Robert Bobb is a former D.C. city administrator, former president of the D.C. Board of Education and the D.C. State Board of Education, and the former emergency financial manager for Detroit Public Schools. His e-mail address firstname.lastname@example.org.
The recent 65-count cheating indictment against 35 Atlanta school officials, including the superintendent, has reignited an intense national debate on the use of standardized test scores as a key feature in teacher evaluations. “This says that something about our incentive system and our accountability system is way off,” Randi Weingarten, the president of the American Federation of Teachers, told the Christian Science Monitor. The Post’s Valerie Strauss called the scandal “the result of test-obsessed school reform.”
The Atlanta case may seem to be all about teachers and administrators who faked students’ test scores to improve their own ratings. But that analysis is far too narrow. The problem in Atlanta is, simply, corruption.
An exploding culture of corruption imperils public education in the United States. Financial misconduct and outright theft are depleting and misdirecting resources critical for the nation’s children to secure the skills and tools they’ll need to become solid citizens and global competitors.
Nevertheless, these issues have been ignored by many education reformers. I did the same thing until 2009, when I was named emergency financial manager of Detroit Public Schools, which was running a sizable deficit. I soon learned that Detroit, like Atlanta and other major urban school districts, had far broader problems.
In Atlanta, Superintendent Beverly Hall and cohorts were determined to register dramatic hikes in test scores, not necessarily to enhance the quality of education. Motivated by the money available from promotions and performance bonuses, the indictment charges, they systematically changed students’ answers. The results were large numbers of wrong-to-right erasures and incredibly high scores. At one school, the math scores for eighth-graders went from a 24 percent proficiency rate one year to 86 percent the next. Those faked achievements helped Hall rake in $500,000 in bonuses, according to the indictment.
Money also animated Sherry Washington in Detroit — an art gallery owner who was perceived as an ally of the city’s less fortunate. Behind that facade, she was scamming the system. According to news media reports, between 2005 and 2006 she and others used a kickback scheme involving a “wellness” program to steal $3.3 million from the schools.
Indeed, I found Detroit Public Schools to be a magnificent vessel of wholesale theft and graft. Not one area of management escaped the thieves and defrauders: One high school food service worker stuffed as much as $200 daily from lunchroom sales into her apron and bra. A teacher and her mother, a contract accountant, placed $500,000 worth of orders for supplies from a sham company they had created. Ten people collectively stole more than 1,500 laptops. Even sworn police officers assigned to my security detail committed fraud, submitting phony overtime reports.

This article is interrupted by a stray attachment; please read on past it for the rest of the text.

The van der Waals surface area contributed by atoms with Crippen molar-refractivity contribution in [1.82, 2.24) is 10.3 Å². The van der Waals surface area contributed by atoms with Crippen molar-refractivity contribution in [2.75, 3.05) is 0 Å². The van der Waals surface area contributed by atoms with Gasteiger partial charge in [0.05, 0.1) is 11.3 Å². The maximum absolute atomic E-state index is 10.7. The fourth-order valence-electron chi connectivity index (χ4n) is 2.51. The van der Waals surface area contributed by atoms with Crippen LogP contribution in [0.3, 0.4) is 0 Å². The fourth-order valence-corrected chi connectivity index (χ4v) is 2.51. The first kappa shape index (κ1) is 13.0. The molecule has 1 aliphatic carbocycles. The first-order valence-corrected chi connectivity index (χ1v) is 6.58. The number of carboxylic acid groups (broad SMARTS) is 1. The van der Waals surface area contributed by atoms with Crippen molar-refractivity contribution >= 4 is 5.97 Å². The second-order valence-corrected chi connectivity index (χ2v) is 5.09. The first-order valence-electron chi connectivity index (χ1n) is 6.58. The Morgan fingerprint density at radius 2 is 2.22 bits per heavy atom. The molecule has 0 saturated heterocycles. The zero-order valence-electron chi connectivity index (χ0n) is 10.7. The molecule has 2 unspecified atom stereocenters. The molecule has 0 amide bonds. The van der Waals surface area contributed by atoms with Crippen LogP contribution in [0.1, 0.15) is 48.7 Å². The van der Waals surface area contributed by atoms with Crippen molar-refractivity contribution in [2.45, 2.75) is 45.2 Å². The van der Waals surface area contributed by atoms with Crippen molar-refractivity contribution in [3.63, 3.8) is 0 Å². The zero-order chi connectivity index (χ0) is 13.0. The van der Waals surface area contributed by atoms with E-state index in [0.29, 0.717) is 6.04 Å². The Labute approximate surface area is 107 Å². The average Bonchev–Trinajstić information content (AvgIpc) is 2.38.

I chose a former FBI executive as my inspector general to root out waste, fraud and abuse. The laptop thieves were charged with operating a criminal enterprise under the Racketeer Influenced and Corrupt Organizations Act. Many culprits pleaded guilty or were convicted by a jury. Washington was sentenced to seven years in prison.
Meanwhile, children suffered. In 2010, more than 60 percent of Detroit fourth-graders and 77 percent of eighth-graders scored below basic levels in mathematics, according to the National Assessment of Education Progress.
There may have been some cases of test cheating in Michigan, but they were not a factor in the systematic corruption found in the Detroit schools. Still, the damage to children was considerable and insidious — as it was in El Paso, where Superintendent Lorenzo Garcia was sentenced last year to more than three years in prison for, among other things, encouraging low-performing students to drop out of school.
Statistics as abysmal as Detroit’s are recorded in Atlanta’s public schools and even in those in the District — which points to another way that school management lets our children down. Advocates repeatedly have asked, Why, with billion-dollar school budgets, aren’t children in public schools performing better? How is the money being spent? Are the expenditures having any measurable effect on the quality of teaching and learning?
Unfortunately, officials have yet to fully investigate spending throughout the entire education ecosystem. They have fixated almost exclusively on teachers — certification, performance, evaluation and, yes, cheating. Some have homed in on unions, arguing that they stand in the way of change.
Atlanta, Detroit, El Paso and other places that show signs and strong evidence of corruption are sending an important message to advocates and leaders: Expand focus and clean house.
For the sake of the nation’s children and its future, education reformers must begin to examine governance structures and the quality of management in public schools, including the handling of funds, distribution of bonuses and failed educational outcomes despite massive investments.